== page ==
We are keen to sustain an online conversation about the intended shape of our new museum as far as we can into 2012, responding to and inviting response from those involved in workshops held as part of our recent community consultation, those who have recently published relevant reflections – particularly the contributors to Coleborne and MacKinnon’s 2011 volume Exhibiting Madness in Museums – and as many of our blog readers as are willing and able to participate.
In Exhibiting Madness, David Wright and Nathan Flis write of contemporary “commemoration rituals” inspired by a shift towards “historicising the mental hospital” in ways that “differ in fundamental ways from previous methods of remembering the lunatic asylum, such as scholarly books on individual hospitals or the ubiquitous asylum museum run by volunteer staff and patients”.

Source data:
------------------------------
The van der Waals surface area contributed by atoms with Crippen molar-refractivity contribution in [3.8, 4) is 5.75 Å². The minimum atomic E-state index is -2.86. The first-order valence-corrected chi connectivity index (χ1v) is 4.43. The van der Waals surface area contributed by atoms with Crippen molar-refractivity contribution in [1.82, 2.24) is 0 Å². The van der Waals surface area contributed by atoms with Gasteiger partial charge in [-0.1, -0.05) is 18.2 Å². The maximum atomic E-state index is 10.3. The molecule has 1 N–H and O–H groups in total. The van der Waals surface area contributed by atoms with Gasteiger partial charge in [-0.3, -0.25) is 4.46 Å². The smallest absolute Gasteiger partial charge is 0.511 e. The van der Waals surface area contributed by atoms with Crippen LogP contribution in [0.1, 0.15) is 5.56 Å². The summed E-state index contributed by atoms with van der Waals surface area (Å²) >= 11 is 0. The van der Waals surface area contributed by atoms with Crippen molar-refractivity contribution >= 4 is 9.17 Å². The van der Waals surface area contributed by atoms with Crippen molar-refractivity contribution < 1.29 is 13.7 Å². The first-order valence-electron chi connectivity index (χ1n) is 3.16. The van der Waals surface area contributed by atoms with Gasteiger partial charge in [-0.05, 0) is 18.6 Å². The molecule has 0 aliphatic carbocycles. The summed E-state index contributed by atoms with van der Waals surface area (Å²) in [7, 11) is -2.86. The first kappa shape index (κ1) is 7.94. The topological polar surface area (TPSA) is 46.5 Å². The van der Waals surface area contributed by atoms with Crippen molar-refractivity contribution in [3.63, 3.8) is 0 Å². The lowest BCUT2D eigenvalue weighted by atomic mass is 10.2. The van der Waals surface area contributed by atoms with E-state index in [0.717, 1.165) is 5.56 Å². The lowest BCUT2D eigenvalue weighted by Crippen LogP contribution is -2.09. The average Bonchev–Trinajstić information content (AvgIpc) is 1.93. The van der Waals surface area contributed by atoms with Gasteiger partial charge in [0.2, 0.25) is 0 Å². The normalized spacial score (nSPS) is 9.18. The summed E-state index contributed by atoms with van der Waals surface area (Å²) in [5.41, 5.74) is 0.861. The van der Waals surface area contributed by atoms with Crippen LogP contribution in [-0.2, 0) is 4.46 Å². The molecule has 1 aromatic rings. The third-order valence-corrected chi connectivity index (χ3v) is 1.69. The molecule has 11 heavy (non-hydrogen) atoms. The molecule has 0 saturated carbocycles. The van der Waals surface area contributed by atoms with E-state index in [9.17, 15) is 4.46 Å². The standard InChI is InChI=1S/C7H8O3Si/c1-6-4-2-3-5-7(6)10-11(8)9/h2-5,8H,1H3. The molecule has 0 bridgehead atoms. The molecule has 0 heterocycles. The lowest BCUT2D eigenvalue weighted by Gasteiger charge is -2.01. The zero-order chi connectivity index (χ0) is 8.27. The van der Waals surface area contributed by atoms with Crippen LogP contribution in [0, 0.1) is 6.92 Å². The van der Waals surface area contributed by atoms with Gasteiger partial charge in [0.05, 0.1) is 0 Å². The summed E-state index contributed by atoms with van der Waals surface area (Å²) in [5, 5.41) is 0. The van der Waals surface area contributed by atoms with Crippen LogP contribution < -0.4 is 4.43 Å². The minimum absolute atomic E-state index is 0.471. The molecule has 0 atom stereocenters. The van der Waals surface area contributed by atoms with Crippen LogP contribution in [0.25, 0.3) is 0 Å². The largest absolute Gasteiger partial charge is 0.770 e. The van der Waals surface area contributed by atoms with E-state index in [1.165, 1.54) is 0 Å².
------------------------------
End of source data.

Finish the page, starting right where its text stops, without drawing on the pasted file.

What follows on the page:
They argue that these rituals are inspired, at least in part, by the embrace of “what might be seen as a subtle new form of anti-psychiatry, where motifs borrowed from memorialisations of the Holocaust, the First World War and American slavery are adapted to the political aspirations of ‘psychiatric survivors’ organisations.”
“Aided by a sympathetic press eager to write about the ‘gothic’ conditions in institutions”, they continue, these initiatives “are notable for the inclusion of senior figures of the psychiatric establishment who, for reasons of fundraising and political sensitivities, have paradoxically embraced problematic narratives of their own profession’s past…The ‘dark past’ of institutional psychiatry is then repackaged by the psychiatric elite to show how far the psychiatric profession has progressed.”1
[to be continued]
1 D. Wright and N. Flis, ‘A Grave Injustice: The Mental Hospital and Shifting Sites of Memory’, in Catherine Coleborne and Dolly MacKinnon eds., Exhibiting Madness in Museums: Remembering Psychiatry through Collections and Display (Routledge, 2011), page 102.